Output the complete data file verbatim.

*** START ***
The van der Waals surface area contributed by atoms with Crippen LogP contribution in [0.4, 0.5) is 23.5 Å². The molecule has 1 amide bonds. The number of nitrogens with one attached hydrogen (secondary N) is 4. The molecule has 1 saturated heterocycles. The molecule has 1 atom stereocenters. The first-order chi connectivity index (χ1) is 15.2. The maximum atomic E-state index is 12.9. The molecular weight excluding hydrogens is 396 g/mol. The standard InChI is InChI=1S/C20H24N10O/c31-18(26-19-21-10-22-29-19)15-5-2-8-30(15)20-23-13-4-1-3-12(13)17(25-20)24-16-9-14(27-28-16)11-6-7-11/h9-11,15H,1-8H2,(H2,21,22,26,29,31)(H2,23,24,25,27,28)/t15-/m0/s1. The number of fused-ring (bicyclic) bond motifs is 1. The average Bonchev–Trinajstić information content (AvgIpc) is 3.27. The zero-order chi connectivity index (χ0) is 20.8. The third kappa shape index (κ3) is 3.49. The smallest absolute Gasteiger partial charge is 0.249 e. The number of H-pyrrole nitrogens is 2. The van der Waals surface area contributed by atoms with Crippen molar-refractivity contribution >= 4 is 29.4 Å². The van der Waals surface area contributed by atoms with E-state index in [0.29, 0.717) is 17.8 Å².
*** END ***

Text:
The van der Waals surface area contributed by atoms with Crippen LogP contribution in [0.4, 0.5) is 23.5 Å². The molecule has 1 amide bonds. The number of nitrogens with one attached hydrogen (secondary N) is 4. The molecule has 1 saturated heterocycles. The molecule has 1 atom stereocenters. The first-order chi connectivity index (χ1) is 15.2. The maximum atomic E-state index is 12.9. The molecular weight excluding hydrogens is 396 g/mol. The standard InChI is InChI=1S/C20H24N10O/c31-18(26-19-21-10-22-29-19)15-5-2-8-30(15)20-23-13-4-1-3-12(13)17(25-20)24-16-9-14(27-28-16)11-6-7-11/h9-11,15H,1-8H2,(H2,21,22,26,29,31)(H2,23,24,25,27,28)/t15-/m0/s1. The number of fused-ring (bicyclic) bond motifs is 1. The average Bonchev–Trinajstić information content (AvgIpc) is 3.27. The zero-order chi connectivity index (χ0) is 20.8. The third kappa shape index (κ3) is 3.49. The smallest absolute Gasteiger partial charge is 0.249 e. The number of H-pyrrole nitrogens is 2. The van der Waals surface area contributed by atoms with Crippen molar-refractivity contribution >= 4 is 29.4 Å². The van der Waals surface area contributed by atoms with E-state index in [0.29, 0.717) is 17.8 Å².